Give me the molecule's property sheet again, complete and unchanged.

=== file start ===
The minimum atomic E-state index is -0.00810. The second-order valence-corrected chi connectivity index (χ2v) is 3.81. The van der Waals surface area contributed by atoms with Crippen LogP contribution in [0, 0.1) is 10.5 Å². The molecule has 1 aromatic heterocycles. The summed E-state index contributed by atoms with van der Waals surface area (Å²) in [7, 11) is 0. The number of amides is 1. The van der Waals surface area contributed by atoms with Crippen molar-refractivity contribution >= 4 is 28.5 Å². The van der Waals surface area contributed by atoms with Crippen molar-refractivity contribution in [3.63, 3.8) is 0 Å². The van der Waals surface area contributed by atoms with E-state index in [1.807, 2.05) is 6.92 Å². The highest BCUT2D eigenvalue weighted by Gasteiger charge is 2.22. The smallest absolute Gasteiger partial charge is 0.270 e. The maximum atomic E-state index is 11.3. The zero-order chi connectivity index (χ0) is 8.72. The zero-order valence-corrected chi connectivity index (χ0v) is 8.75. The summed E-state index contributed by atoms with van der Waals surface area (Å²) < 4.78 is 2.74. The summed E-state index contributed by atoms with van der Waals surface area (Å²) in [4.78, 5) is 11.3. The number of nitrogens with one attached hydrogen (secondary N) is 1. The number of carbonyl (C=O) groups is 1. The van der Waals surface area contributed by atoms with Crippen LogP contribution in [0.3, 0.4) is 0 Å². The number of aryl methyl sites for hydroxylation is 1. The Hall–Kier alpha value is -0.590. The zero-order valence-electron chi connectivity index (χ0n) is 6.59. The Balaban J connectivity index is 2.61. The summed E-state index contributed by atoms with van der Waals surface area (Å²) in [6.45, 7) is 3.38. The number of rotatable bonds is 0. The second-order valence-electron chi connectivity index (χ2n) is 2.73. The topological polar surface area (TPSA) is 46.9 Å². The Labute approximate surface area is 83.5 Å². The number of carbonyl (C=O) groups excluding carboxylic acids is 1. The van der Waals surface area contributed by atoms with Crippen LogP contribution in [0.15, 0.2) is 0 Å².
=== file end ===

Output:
The minimum atomic E-state index is -0.00810. The second-order valence-corrected chi connectivity index (χ2v) is 3.81. The van der Waals surface area contributed by atoms with Crippen LogP contribution in [0, 0.1) is 10.5 Å². The molecule has 1 aromatic heterocycles. The summed E-state index contributed by atoms with van der Waals surface area (Å²) in [7, 11) is 0. The number of amides is 1. The van der Waals surface area contributed by atoms with Crippen molar-refractivity contribution >= 4 is 28.5 Å². The van der Waals surface area contributed by atoms with Crippen molar-refractivity contribution in [3.63, 3.8) is 0 Å². The van der Waals surface area contributed by atoms with E-state index in [1.807, 2.05) is 6.92 Å². The highest BCUT2D eigenvalue weighted by Gasteiger charge is 2.22. The smallest absolute Gasteiger partial charge is 0.270 e. The maximum atomic E-state index is 11.3. The zero-order chi connectivity index (χ0) is 8.72. The zero-order valence-corrected chi connectivity index (χ0v) is 8.75. The summed E-state index contributed by atoms with van der Waals surface area (Å²) < 4.78 is 2.74. The summed E-state index contributed by atoms with van der Waals surface area (Å²) in [4.78, 5) is 11.3. The number of nitrogens with one attached hydrogen (secondary N) is 1. The number of carbonyl (C=O) groups is 1. The van der Waals surface area contributed by atoms with Crippen LogP contribution in [0.3, 0.4) is 0 Å². The number of aryl methyl sites for hydroxylation is 1. The Hall–Kier alpha value is -0.590. The zero-order valence-electron chi connectivity index (χ0n) is 6.59. The Balaban J connectivity index is 2.61. The summed E-state index contributed by atoms with van der Waals surface area (Å²) in [6.45, 7) is 3.38. The number of rotatable bonds is 0. The second-order valence-electron chi connectivity index (χ2n) is 2.73. The topological polar surface area (TPSA) is 46.9 Å². The Labute approximate surface area is 83.5 Å². The number of carbonyl (C=O) groups excluding carboxylic acids is 1. The van der Waals surface area contributed by atoms with Crippen LogP contribution in [0.15, 0.2) is 0 Å².